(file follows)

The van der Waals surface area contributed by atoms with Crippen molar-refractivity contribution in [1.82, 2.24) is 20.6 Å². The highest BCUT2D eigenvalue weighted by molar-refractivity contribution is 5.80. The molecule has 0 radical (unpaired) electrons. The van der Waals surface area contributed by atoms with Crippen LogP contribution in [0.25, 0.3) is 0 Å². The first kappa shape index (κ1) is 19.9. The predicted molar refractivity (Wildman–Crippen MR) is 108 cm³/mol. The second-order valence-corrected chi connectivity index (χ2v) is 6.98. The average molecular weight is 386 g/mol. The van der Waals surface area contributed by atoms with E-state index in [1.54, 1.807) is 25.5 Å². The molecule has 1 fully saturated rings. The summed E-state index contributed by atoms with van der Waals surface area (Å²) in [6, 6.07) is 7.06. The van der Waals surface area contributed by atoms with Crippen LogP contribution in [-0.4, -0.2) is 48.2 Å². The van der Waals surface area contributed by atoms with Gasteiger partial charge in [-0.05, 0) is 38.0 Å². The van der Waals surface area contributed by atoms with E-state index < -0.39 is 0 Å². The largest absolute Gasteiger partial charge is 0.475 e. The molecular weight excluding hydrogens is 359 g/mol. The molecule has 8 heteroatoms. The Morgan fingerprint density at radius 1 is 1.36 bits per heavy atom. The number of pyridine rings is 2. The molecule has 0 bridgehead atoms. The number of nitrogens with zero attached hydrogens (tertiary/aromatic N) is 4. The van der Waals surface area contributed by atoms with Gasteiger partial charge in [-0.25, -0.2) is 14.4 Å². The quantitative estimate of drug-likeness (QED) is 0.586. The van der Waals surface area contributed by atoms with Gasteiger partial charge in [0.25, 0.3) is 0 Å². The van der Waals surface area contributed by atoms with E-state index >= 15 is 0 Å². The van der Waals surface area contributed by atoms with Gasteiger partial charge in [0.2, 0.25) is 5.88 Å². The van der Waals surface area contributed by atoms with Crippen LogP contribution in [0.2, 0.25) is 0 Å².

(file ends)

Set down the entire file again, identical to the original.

The van der Waals surface area contributed by atoms with Crippen molar-refractivity contribution in [1.82, 2.24) is 20.6 Å². The highest BCUT2D eigenvalue weighted by molar-refractivity contribution is 5.80. The molecule has 0 radical (unpaired) electrons. The van der Waals surface area contributed by atoms with Crippen LogP contribution in [0.25, 0.3) is 0 Å². The first kappa shape index (κ1) is 19.9. The predicted molar refractivity (Wildman–Crippen MR) is 108 cm³/mol. The second-order valence-corrected chi connectivity index (χ2v) is 6.98. The average molecular weight is 386 g/mol. The van der Waals surface area contributed by atoms with E-state index in [1.54, 1.807) is 25.5 Å². The molecule has 1 fully saturated rings. The summed E-state index contributed by atoms with van der Waals surface area (Å²) in [6, 6.07) is 7.06. The van der Waals surface area contributed by atoms with Crippen LogP contribution in [-0.4, -0.2) is 48.2 Å². The van der Waals surface area contributed by atoms with Gasteiger partial charge in [-0.05, 0) is 38.0 Å². The van der Waals surface area contributed by atoms with E-state index < -0.39 is 0 Å². The largest absolute Gasteiger partial charge is 0.475 e. The molecular weight excluding hydrogens is 359 g/mol. The molecule has 8 heteroatoms. The Morgan fingerprint density at radius 1 is 1.36 bits per heavy atom. The number of pyridine rings is 2. The molecule has 0 bridgehead atoms. The number of nitrogens with zero attached hydrogens (tertiary/aromatic N) is 4. The van der Waals surface area contributed by atoms with Gasteiger partial charge in [-0.25, -0.2) is 14.4 Å². The quantitative estimate of drug-likeness (QED) is 0.586. The van der Waals surface area contributed by atoms with Gasteiger partial charge in [0.25, 0.3) is 0 Å². The van der Waals surface area contributed by atoms with E-state index >= 15 is 0 Å². The van der Waals surface area contributed by atoms with Gasteiger partial charge in [0.2, 0.25) is 5.88 Å². The van der Waals surface area contributed by atoms with Crippen LogP contribution in [0.2, 0.25) is 0 Å².